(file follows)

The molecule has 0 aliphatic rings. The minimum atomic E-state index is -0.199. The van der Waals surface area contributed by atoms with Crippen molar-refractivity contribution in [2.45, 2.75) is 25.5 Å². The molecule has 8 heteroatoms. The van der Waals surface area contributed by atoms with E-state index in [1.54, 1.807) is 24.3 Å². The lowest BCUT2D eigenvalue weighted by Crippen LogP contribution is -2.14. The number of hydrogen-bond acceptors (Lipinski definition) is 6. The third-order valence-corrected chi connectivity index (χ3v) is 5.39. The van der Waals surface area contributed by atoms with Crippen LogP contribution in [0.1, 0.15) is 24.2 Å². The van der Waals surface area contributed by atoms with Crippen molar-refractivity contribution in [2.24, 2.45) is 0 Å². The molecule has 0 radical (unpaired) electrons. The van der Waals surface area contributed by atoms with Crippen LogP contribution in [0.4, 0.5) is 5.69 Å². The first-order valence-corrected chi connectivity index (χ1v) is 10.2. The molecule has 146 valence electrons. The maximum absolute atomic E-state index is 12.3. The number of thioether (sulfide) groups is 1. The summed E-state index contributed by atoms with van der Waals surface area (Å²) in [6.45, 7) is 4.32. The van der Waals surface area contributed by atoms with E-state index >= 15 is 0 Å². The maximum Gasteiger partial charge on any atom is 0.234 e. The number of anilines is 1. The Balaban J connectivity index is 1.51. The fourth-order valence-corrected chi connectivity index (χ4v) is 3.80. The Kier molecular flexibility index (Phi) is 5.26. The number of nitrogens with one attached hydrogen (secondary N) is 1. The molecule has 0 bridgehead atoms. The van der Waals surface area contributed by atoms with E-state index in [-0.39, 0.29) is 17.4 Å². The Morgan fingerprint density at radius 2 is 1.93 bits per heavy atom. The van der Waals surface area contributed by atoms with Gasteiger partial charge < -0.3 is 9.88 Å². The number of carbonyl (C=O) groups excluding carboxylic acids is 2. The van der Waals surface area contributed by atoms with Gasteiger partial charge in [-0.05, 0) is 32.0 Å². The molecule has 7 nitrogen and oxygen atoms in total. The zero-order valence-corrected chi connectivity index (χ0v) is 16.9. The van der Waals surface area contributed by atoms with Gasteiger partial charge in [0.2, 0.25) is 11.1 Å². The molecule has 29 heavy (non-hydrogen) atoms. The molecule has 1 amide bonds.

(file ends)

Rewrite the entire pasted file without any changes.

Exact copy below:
The molecule has 0 aliphatic rings. The minimum atomic E-state index is -0.199. The van der Waals surface area contributed by atoms with Crippen molar-refractivity contribution in [2.45, 2.75) is 25.5 Å². The molecule has 8 heteroatoms. The van der Waals surface area contributed by atoms with E-state index in [1.54, 1.807) is 24.3 Å². The lowest BCUT2D eigenvalue weighted by Crippen LogP contribution is -2.14. The number of hydrogen-bond acceptors (Lipinski definition) is 6. The third-order valence-corrected chi connectivity index (χ3v) is 5.39. The van der Waals surface area contributed by atoms with Crippen LogP contribution in [0.1, 0.15) is 24.2 Å². The van der Waals surface area contributed by atoms with Crippen molar-refractivity contribution in [2.24, 2.45) is 0 Å². The molecule has 0 radical (unpaired) electrons. The van der Waals surface area contributed by atoms with Crippen LogP contribution in [0.4, 0.5) is 5.69 Å². The first-order valence-corrected chi connectivity index (χ1v) is 10.2. The molecule has 146 valence electrons. The maximum absolute atomic E-state index is 12.3. The number of thioether (sulfide) groups is 1. The summed E-state index contributed by atoms with van der Waals surface area (Å²) in [6.45, 7) is 4.32. The van der Waals surface area contributed by atoms with E-state index >= 15 is 0 Å². The maximum Gasteiger partial charge on any atom is 0.234 e. The number of anilines is 1. The Balaban J connectivity index is 1.51. The fourth-order valence-corrected chi connectivity index (χ4v) is 3.80. The Kier molecular flexibility index (Phi) is 5.26. The number of nitrogens with one attached hydrogen (secondary N) is 1. The molecule has 0 bridgehead atoms. The van der Waals surface area contributed by atoms with E-state index in [-0.39, 0.29) is 17.4 Å². The Morgan fingerprint density at radius 2 is 1.93 bits per heavy atom. The van der Waals surface area contributed by atoms with Gasteiger partial charge < -0.3 is 9.88 Å². The number of carbonyl (C=O) groups excluding carboxylic acids is 2. The van der Waals surface area contributed by atoms with Gasteiger partial charge in [-0.05, 0) is 32.0 Å². The molecule has 7 nitrogen and oxygen atoms in total. The zero-order valence-corrected chi connectivity index (χ0v) is 16.9. The van der Waals surface area contributed by atoms with Gasteiger partial charge in [0.2, 0.25) is 11.1 Å². The molecule has 29 heavy (non-hydrogen) atoms. The molecule has 1 amide bonds.